Automation and AI have been called the fourth industrial revolution. Robots replacing the jobs of human labour will increase efficiency and enables higher economic growth But, others are concerned that rapid automation can create unequal outcomes, with some losing their job and struggling to gain new forms of employment. A robot tax would, in theory, make the winners from automation pay towards compensating the ‘losers’ of automation.
However, critics of a robot tax argue that it will stifle innovation and encourage firms to move production to countries without a robot tax. Therefore, badly implemented, a robot tax has potential to make everyone lose out.
Arguments for a tax on robots
1. Shares the benefits of growth. Automation increases productivity, output and national income. Firms and some highly skilled workers will do very well. It enables higher profits and higher salaries for those workers who program robots or work on marketing.
However, lower skilled manufacturing jobs will be lost. These workers may struggle to find suitable employment which matches their past employment in terms of security, wages and sense of value. Therefore, automation is unlikely to lead to Pareto improvement. Economic welfare increases from automation – but some lose out. A robot tax is a way to make the ‘winners’ contribute to retraining and supporting those who ‘lose out.’ In theory, a robot tax can make the new technology close to the goal of a Pareto improvement.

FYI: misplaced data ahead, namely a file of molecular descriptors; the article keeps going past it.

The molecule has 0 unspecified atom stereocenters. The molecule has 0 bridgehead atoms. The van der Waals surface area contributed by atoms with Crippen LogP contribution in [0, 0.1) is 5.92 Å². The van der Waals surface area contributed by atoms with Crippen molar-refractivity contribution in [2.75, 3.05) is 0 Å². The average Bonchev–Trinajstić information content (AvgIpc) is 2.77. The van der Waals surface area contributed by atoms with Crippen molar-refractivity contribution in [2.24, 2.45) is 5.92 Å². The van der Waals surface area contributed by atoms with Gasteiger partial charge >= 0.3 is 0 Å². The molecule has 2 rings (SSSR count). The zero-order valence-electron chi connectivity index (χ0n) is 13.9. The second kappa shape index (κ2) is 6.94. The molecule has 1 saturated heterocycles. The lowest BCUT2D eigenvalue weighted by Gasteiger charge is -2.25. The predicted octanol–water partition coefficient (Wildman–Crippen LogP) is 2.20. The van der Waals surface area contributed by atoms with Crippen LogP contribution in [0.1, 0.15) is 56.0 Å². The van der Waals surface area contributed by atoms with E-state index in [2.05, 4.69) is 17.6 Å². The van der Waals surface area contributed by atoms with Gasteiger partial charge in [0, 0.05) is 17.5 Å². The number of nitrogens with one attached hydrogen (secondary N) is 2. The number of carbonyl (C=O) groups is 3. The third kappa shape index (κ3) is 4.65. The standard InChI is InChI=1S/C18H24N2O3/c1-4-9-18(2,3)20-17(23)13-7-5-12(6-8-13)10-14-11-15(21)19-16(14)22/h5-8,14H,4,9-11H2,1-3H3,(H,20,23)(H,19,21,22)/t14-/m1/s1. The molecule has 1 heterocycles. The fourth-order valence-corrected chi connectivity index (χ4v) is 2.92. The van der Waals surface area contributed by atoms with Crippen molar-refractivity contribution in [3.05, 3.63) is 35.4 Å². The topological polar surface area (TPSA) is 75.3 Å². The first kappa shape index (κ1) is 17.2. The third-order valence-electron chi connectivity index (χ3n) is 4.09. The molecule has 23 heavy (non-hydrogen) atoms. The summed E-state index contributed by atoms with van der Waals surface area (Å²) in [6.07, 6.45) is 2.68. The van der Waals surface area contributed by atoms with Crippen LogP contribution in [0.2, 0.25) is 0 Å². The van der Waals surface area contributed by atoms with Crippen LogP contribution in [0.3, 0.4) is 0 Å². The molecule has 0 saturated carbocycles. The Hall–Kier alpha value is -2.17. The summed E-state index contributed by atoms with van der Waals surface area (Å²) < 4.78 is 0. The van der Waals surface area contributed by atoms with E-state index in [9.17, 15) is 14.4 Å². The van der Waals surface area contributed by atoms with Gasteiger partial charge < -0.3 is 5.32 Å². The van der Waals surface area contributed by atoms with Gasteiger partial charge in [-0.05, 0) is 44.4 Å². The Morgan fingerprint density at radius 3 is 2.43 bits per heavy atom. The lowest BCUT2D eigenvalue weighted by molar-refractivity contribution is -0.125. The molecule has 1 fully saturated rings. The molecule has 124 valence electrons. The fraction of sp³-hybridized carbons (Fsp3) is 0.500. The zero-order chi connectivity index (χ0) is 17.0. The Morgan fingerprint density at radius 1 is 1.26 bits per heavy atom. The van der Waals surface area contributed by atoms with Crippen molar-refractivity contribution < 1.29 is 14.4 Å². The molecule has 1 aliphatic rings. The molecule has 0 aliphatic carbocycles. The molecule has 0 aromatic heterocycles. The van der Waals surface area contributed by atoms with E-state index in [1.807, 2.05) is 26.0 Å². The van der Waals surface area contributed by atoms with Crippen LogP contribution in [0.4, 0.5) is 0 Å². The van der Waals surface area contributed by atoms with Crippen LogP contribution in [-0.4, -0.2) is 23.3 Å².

2. Rise in inequality. In recent decades we have seen a rise in inequality. Corporate profitability has risen while real median wages have been stagnant. It reflects the fact the recent proceeds of automation and economic growth have not been shared equally. High-income earners have seen rapid growth in wages, but there is a new class of temporary, contract work, which is generally low paid with uncertain hours. A robot tax is a way to try and redistribute income from those benefiting from automation to those who are losing out. For example, an increasing number of economists have suggested a universal basic income to give minimum income guarantee to those left behind by recent trends in economic growth.
3. This time is different. Many argue technology shifts employment patterns, but new jobs are always created. However, there have been arguments automation may not create new jobs like in the past. The reason is that robots will be able to replace even skilled routine jobs like tax drivers and medical professionals who perform routine scans and checks.
Arguments against a tax on robots
1. A tax could discourage productivity gains. Automation is an important aspect of improving manufacturing productivity and retaining international competitiveness. If firms don’t automate and use the latest technology, they will get left behind and could go out of business. Then everyone in the firm will lose job – not just those replaced by robots.
Stagnant UK labour productivity – is it related to poor take up of automation?